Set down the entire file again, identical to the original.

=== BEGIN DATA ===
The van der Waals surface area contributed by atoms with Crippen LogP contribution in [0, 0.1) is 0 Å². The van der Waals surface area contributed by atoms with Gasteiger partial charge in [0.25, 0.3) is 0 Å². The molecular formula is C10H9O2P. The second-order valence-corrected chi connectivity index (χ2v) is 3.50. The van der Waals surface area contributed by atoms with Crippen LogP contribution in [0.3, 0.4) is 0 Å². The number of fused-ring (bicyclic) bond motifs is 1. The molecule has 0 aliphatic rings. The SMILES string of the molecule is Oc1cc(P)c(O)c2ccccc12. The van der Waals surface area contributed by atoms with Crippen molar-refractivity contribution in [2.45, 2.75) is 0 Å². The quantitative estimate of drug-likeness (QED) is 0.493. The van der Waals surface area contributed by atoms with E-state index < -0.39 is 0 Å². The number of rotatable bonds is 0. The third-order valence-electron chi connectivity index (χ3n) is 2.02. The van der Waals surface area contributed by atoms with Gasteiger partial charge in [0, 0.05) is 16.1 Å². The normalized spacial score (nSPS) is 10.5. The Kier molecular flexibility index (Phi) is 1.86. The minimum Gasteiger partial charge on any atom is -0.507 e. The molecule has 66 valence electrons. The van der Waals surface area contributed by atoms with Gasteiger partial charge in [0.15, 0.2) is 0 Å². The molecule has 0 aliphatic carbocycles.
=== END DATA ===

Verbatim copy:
The van der Waals surface area contributed by atoms with Crippen LogP contribution in [0, 0.1) is 0 Å². The van der Waals surface area contributed by atoms with Gasteiger partial charge in [0.25, 0.3) is 0 Å². The molecular formula is C10H9O2P. The second-order valence-corrected chi connectivity index (χ2v) is 3.50. The van der Waals surface area contributed by atoms with Crippen LogP contribution in [0.3, 0.4) is 0 Å². The number of fused-ring (bicyclic) bond motifs is 1. The molecule has 0 aliphatic rings. The SMILES string of the molecule is Oc1cc(P)c(O)c2ccccc12. The van der Waals surface area contributed by atoms with Crippen molar-refractivity contribution in [2.45, 2.75) is 0 Å². The quantitative estimate of drug-likeness (QED) is 0.493. The van der Waals surface area contributed by atoms with E-state index < -0.39 is 0 Å². The number of rotatable bonds is 0. The third-order valence-electron chi connectivity index (χ3n) is 2.02. The van der Waals surface area contributed by atoms with Gasteiger partial charge in [0, 0.05) is 16.1 Å². The normalized spacial score (nSPS) is 10.5. The Kier molecular flexibility index (Phi) is 1.86. The minimum Gasteiger partial charge on any atom is -0.507 e. The molecule has 66 valence electrons. The van der Waals surface area contributed by atoms with Gasteiger partial charge in [0.15, 0.2) is 0 Å². The molecule has 0 aliphatic carbocycles.